Chairperson arranges the agenda and conducts the hearing, keeping order and questioning on track; keeps track of time and the order of the witnesses; ensures that the vice-chairperson and the senators have specific questions to ask the witnesses.
Vice-chairperson takes the chairperson's place in the event of his/her absence. Otherwise this person has the same responsibilities as the other senators.
Senators (3 for 4)
- are responsible for questioning the expert witnesses to get the information needed to make recommendations to the Senate.
- ensure that all witnesses are treated respectfully. This is not a trial, but a forum for their education in the field of biotechnology.
Research Scientist for the Food and Drug Administration has a high-level job in the Food and Drug Administration Lab evaluating projects within biotechnology companies. He or she:
- is responsible for the safety of products and is concerned about the health of humans, animals, and plants.
- believes science is not just about gathering information but about using it responsibly.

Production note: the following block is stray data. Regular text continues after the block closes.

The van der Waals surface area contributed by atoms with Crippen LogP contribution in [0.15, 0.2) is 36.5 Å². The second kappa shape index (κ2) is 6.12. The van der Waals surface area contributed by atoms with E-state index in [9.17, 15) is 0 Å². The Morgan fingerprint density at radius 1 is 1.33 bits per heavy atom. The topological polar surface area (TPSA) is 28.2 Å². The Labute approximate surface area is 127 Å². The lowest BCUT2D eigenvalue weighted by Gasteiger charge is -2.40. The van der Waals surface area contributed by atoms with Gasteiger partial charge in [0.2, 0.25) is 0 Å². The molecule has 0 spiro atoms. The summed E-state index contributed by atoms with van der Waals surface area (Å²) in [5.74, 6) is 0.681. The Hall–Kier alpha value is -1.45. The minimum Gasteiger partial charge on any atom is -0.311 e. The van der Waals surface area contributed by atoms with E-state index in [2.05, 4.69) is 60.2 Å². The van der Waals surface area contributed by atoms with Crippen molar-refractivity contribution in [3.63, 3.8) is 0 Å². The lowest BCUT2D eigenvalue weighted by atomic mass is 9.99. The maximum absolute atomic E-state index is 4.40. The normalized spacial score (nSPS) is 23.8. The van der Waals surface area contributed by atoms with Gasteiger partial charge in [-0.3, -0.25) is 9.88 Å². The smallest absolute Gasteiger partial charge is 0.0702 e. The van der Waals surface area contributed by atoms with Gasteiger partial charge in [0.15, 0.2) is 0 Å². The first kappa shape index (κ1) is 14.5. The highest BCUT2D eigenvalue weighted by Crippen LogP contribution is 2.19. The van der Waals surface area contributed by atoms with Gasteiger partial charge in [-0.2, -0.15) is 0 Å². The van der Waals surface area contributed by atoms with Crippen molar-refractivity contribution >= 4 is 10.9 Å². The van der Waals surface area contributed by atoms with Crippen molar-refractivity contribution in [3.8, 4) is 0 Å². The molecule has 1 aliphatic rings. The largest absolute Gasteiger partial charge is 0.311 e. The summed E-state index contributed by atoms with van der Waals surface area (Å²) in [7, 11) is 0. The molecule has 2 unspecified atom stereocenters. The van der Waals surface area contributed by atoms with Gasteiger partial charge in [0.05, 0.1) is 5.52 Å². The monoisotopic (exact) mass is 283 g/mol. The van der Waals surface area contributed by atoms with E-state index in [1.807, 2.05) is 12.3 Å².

- believes cloning will reduce biodiversity, and thus upset the balance of nature.
- has concerns about such issues as “ordering” genetically engineered babies.
Citizen Action Group includes individuals who are concerned about:
- the social issues of cloning.
- the cloning of humans, animals, and plants.
- the loss of biodiversity.
The group opposes cloning and wants to make certain that the journalist knows their point of view.
Journalist is responsible for writing a human interest story in a newspaper or magazine covering the hearing proceedings. This article will be submitted after the recommendation of the Senate committee has been delivered to the full Senate.
- will be asked about available treatments and cures for genetic diseases.
- has opinions about the positive and negative aspects of bioengineering as they relate to medical treatment for his/her patients.
- has concerns that as we find genes for diseases such as breast cancer, Alzheimer's disease, etc. we have information but not necessarily cures.